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HitB 2014 CTF write ups

January 23rd, 2015 Leave a comment Go to comments

During the Hack in the Box Amsterdam 2014 conference we participated with the Hack.ERS team of Deloitte in the CTF game. The team included both me and Gijs from the Eindbazen team, while multiple other Eindbazen members organized the CTF. While this might sounds weird it actually meant that the organizing Eindbazen really liked to see us squirm while working on the challenges they created.

This write-up contains some of the challenges we solved during the CTF, I only created write-ups of the challenges for which I had enough notes.

Final scoreboard of the HitB 2014 CTF:



Mission description:

Our operatives found a shady company in a undisclosed country, the infrastructure seems hardened on the outside, but we’ve managed to place an sniffer between the Proxy and the DMZ. We’re looking for a special kind of password of which we suspect they re-use it in more critical parts of their infrastructure. Are you able to find the password? Time is of the Essence.

NOTE: flag format = “HITB{” + md5(password) + “}”

We tried multiple things to solve this challenge, including looking at the different TCP streams, looking at the time-stamps of all the packets etc.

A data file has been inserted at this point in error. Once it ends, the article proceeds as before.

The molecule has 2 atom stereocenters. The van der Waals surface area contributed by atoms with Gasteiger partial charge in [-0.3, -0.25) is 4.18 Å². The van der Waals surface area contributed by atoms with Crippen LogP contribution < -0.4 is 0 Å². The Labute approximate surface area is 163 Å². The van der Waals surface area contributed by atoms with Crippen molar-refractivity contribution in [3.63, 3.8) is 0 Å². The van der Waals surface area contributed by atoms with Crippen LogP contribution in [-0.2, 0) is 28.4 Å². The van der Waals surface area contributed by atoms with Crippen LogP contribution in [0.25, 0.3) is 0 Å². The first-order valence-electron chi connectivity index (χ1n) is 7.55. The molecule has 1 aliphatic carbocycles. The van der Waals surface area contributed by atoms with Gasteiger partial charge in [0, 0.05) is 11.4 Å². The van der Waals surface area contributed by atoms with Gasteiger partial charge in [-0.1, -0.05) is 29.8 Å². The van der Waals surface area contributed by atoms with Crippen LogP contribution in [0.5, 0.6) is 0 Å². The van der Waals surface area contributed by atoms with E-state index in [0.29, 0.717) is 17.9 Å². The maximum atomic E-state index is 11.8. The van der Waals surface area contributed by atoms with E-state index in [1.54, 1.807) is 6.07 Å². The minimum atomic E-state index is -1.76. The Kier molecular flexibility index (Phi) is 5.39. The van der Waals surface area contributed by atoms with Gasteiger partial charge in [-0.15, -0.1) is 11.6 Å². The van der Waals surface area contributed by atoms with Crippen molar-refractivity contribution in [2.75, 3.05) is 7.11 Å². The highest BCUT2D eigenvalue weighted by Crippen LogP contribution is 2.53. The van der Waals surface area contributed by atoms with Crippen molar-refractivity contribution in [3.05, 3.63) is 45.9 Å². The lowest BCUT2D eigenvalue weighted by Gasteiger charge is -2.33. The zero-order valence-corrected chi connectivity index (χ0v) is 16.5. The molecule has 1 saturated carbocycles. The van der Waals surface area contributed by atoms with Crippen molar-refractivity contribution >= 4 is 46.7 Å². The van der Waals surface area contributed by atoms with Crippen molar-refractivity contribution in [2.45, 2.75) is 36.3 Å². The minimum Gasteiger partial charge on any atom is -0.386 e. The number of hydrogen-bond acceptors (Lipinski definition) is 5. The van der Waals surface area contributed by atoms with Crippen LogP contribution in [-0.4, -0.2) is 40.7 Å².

We identified the following TCP streams in the pcap:

  • tcp.stream eq 0 = SSH session
  • tcp.stream eq 1 = APT update command
  • tcp.stream eq 2 = APT update command
  • tcp.stream eq 3 = download of openbsd ISO with wget
  • tcp.stream eq 4 = APT upgrade command
  • tcp.stream eq 5 = download of Knoppix ISO with wget

Analyzing these streams did not help us at all.
The description of the challenge seems to give a hint about time, which is one of the favorite things of the person who most likely made this challenge: Lucky.

After some time we noticed that there were NTP packets in the pcap as well. Actually the whole 300MB file seemed to be useless, we only needed to focus on around 12 NTP packets. Adding the extra amount of data to get people on the wrong track actually was quite annoying and unnecessary.

We exported the NTP packets to a new pcap file, which can be found here.

We did a lot of reading on the topic of NTP and how the packets are being created. During this time we actually stumbled across a paper of one of our co-workers which was also participating in the CTF and sitting a couple of tables away from us. The paper covered attacks on the NTP protocol.